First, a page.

US Dollar flattens as Powell smashes hopes of quick interest-rate cuts

Quelle Fxstreet
13. Juni 2024 10:28
  • The US Dollar trades flat, looking for direction after the Federal Reserve decision. 
  • Powell kept his cards close to his chest, not committing to any path for interest rates. 
  • The US Dollar index trades in the middle of a 30-day range between 104.00 and 105.50.

The US Dollar (USD) trades overall in the green against most peers on Thursday, posting only slight gains, making the US Dollar Index (DXY) trade in a very narrow range. The devaluation of the Greenback seen on Wednesday after the disinflationary Consumer Price Index (CPI) numbers got partially erased by the US Federal Reserve (Fed) rate decision and its dot plot. Federal Open Market Committee (FOMC) members only see reason for one rate cut in 2024, and four in 2025, while markets were expecting two rate cuts for this year. 

Fed Chairman Powell left markets rather clueless as he didn’t commit to any path for interest rates.. This means markets are likely to respond to upcoming data, and with the Producer Price Index (PPI) numbers on the docket, together with the weekly Jobless Claims, any soft number will be enough to trigger US Dollar easing. Similarly, upbeat economic data points will move the needle in favour of a stronger Greenback, making it a bumpy ride until that possible first interest-rate cut in September.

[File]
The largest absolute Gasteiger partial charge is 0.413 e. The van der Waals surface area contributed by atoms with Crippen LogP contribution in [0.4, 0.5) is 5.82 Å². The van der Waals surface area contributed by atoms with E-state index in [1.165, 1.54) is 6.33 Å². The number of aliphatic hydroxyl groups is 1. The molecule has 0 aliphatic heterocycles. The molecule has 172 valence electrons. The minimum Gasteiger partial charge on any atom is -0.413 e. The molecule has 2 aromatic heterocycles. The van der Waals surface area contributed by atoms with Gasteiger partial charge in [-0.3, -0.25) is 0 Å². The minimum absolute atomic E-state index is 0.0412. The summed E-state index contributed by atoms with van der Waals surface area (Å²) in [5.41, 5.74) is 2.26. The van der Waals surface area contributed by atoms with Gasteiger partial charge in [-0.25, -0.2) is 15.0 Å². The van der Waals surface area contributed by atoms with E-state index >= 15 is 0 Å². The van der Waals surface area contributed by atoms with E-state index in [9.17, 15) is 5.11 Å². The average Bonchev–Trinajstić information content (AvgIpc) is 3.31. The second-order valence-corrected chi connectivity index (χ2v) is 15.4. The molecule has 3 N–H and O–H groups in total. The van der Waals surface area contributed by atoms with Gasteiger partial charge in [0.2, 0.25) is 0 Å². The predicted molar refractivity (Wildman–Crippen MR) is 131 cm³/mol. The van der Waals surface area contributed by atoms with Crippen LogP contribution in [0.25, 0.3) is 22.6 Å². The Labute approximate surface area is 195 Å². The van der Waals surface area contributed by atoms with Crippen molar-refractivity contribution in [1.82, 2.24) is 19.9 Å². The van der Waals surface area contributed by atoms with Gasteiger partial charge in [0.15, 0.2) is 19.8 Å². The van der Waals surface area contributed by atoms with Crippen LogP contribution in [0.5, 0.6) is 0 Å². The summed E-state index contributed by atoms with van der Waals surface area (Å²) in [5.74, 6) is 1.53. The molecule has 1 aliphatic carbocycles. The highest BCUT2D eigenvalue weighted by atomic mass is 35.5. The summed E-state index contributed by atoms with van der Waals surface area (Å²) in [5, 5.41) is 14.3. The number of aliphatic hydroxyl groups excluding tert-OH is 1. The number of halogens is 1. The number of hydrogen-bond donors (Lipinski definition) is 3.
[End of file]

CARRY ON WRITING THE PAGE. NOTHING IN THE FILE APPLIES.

Daily digest market movers: Focus returns to data

  • At 12:30 GMT, the weekly Jobless Claims and the Producer Price Index numbers will be released:
    • Weekly jobless claims for the last week of May:
      • Initial claims are expected to subside a little to 225,000 from 229,000.
      • Continuing Jobless Claims should pick up to 1.800 million from 1.792 million. 
    • May’s Producer Price Index numbers:
      • Monthly headline PPI is seen advancing by a marginal 0.1%, easing from the 0.5% increase seen in April. On year, headline PPI is seen rising to 2.5% from 2.2% .
      • Monthly core PPI should ease as well to 0.3% from 0.5%. Yearly core PPI should remain stable at 2.4%.
  • Federal Reserve Bank of New York President John Williams will be the first Fed speaker to come out of the blackout period that takes place during a Fed rate decision. Williams will participate in a moderated discussion at around 16:00 GMT with US Treasury Secretary Janet Yellen at the Economic Club of New York.
  • Equities do not like to be left behind clueless by the Fed, with both Asian and European indexes trading in the red. US futures are up though, with a small exception for the Dow Jones Industrial Index. 
  • The CME FedWatch Tool shows a 38.5% chance of Fed interest rate at the current level in September. Odds for a 25-basis-points rate cut stand at 56.7%, while a very slim 4.8% chance is priced in for a 50-basis-points rate cut.
  • The benchmark 10-year US Treasury Note slides to the lowest level for this month, near 4.31%. 

US Dollar Index Technical Analysis: Nobody knows

The US Dollar Index (DXY) faces the consequences of an eventful Wednesday that brought a disinflationary inflation report and a Fed rate decision that clouded the outlook. With the Fed not committing to any plan ahead, any softer data point this summer will contribute to a further easing for the Greenback. In case US data keeps easing, a weaker USD can be expected in the next few months.